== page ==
Billionaires don’t put their wealth into savings accounts, paying income tax on the interest income they earn. They deploy their wealth into a range of investments. Because of inflation and other factors, those investments most often appreciate in value. If billionaires were to sell those investments, they would pay taxes on the realized gain. That’s precisely what was intended with enactment of the Internal Revenue Code in 1954 …, but billionaires don’t have a need to sell their investments today. Financial engineering has been directed at improving their tax consequences which, in turn, has changed how those investments are managed. The last 7 decades saw the development of products that unlock value without the need to sell appreciated assets. Tax collection has suffered.
Real estate provides the most straightforward example. Mortgages once were tools only for the acquisition of property. They have morphed into a means for withdrawing cash. Assume, for example, that an apartment building had been purchased for $100 million, financed with $20 million of cash and an $80 million mortgage. Assume further that the value of the building appreciates to $150 million. If the mortgage is refinanced for 80% of the $150 million value, 80% of the $50 million appreciation can be extracted by the owner without incurring any tax consequence …, and that’s precisely what real estate investors have been doing for the past several decades.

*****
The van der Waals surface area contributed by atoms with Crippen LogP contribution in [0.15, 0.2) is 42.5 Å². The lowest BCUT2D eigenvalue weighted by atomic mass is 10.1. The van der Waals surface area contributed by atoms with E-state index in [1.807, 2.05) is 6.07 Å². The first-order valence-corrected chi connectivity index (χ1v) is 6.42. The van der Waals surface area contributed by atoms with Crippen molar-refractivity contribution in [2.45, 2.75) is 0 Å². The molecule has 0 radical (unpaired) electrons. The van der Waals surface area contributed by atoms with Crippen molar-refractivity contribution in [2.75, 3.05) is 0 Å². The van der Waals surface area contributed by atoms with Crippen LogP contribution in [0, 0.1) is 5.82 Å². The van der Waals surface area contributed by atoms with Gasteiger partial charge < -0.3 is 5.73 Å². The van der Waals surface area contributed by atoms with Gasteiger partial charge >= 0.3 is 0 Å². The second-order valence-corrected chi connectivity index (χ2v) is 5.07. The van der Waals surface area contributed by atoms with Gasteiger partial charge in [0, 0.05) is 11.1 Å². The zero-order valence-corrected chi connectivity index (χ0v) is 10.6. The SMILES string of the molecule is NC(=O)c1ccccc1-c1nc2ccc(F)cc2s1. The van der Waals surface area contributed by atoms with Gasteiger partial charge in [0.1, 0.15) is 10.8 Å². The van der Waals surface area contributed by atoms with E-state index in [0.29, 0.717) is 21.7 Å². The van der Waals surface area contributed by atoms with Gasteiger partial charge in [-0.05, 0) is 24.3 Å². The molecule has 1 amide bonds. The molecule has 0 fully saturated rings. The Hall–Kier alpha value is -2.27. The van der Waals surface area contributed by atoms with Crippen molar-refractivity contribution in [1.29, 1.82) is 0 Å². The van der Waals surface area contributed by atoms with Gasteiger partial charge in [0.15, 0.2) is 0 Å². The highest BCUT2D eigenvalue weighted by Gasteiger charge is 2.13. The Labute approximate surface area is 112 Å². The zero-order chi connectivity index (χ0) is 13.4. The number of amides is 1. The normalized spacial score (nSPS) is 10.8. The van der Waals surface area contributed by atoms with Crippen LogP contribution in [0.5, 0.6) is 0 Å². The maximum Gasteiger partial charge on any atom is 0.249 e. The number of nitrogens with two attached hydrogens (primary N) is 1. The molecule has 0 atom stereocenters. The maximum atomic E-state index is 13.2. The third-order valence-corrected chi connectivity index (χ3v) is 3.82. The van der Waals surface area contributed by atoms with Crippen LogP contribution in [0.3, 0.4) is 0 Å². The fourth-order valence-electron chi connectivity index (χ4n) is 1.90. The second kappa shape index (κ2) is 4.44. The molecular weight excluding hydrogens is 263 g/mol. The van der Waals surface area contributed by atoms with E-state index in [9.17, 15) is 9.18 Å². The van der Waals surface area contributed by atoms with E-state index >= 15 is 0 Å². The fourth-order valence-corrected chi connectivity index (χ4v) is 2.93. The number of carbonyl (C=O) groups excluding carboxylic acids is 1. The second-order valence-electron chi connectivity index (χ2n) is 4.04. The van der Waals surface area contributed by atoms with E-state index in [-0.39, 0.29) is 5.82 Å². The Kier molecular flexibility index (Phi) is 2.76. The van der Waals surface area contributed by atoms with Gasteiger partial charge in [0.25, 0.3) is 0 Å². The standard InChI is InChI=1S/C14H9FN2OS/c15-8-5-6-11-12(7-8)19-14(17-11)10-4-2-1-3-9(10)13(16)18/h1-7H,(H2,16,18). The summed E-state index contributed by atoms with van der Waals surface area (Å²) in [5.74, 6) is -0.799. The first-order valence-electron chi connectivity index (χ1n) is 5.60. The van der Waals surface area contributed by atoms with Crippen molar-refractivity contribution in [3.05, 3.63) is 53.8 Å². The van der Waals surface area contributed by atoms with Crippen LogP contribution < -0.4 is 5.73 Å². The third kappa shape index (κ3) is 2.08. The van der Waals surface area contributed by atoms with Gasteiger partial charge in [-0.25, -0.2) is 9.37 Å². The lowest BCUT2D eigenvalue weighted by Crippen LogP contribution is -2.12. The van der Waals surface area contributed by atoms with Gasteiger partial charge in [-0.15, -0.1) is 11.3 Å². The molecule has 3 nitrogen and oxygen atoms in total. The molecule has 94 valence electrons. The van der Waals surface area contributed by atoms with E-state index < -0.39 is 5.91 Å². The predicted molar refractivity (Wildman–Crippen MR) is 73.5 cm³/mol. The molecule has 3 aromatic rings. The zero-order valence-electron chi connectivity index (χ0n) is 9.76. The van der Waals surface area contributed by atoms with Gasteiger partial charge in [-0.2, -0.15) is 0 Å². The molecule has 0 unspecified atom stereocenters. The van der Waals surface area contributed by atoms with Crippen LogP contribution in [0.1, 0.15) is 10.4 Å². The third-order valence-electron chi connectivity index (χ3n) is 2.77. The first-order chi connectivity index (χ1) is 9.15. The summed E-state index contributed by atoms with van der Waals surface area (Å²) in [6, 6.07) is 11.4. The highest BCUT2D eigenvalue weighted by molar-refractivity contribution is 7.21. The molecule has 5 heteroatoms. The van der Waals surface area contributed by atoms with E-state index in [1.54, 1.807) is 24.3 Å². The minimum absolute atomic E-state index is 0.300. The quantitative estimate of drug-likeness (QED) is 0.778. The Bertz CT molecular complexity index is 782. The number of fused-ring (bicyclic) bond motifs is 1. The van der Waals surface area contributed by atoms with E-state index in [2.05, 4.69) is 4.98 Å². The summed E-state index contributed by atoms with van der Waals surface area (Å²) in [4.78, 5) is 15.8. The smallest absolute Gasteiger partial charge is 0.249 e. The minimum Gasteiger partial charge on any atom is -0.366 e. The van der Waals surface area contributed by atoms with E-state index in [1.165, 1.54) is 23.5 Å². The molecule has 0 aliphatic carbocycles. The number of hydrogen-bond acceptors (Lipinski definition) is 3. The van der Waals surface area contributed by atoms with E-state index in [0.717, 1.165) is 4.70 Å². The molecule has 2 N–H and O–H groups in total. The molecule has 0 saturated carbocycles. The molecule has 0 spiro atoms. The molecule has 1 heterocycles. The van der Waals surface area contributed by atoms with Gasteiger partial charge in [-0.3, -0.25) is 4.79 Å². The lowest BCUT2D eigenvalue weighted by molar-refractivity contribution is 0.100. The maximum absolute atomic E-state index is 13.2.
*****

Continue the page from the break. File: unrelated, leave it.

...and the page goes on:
Tax laws passed by Congress necessarily favor certain constituencies. Real estate is one of the most favored. Preferring certain interest groups is how America’s legislators finance their campaigns and build their constituencies. That electoral motivation naturally has hardened tax benefits. They are impossible to change without a collaborative effort at compromise by Democrats and Republicans. Laughable, no? TLR has repeatedly advocated tax simplification via a proposal called the Comprehensive Tax Plan (last addressed by TLR on January 28th), which is utopian in today’s era of partisan grandstanding. A more targeted solution might address non-acquisition indebtedness – including real estate refinancings and similar non-taxable “cash-outs” –, treating those additional borrowings as a realization event that triggers income tax. That, too, undoubtedly is utopian in today’s era of powerful special interest lobbyists. The unfortunate alternative is to await a crisis of such magnitude that it requires Congress and the President to work together in radically overhauling America’s taxes …, along with a lot of other things. That’s hopefully not imminent.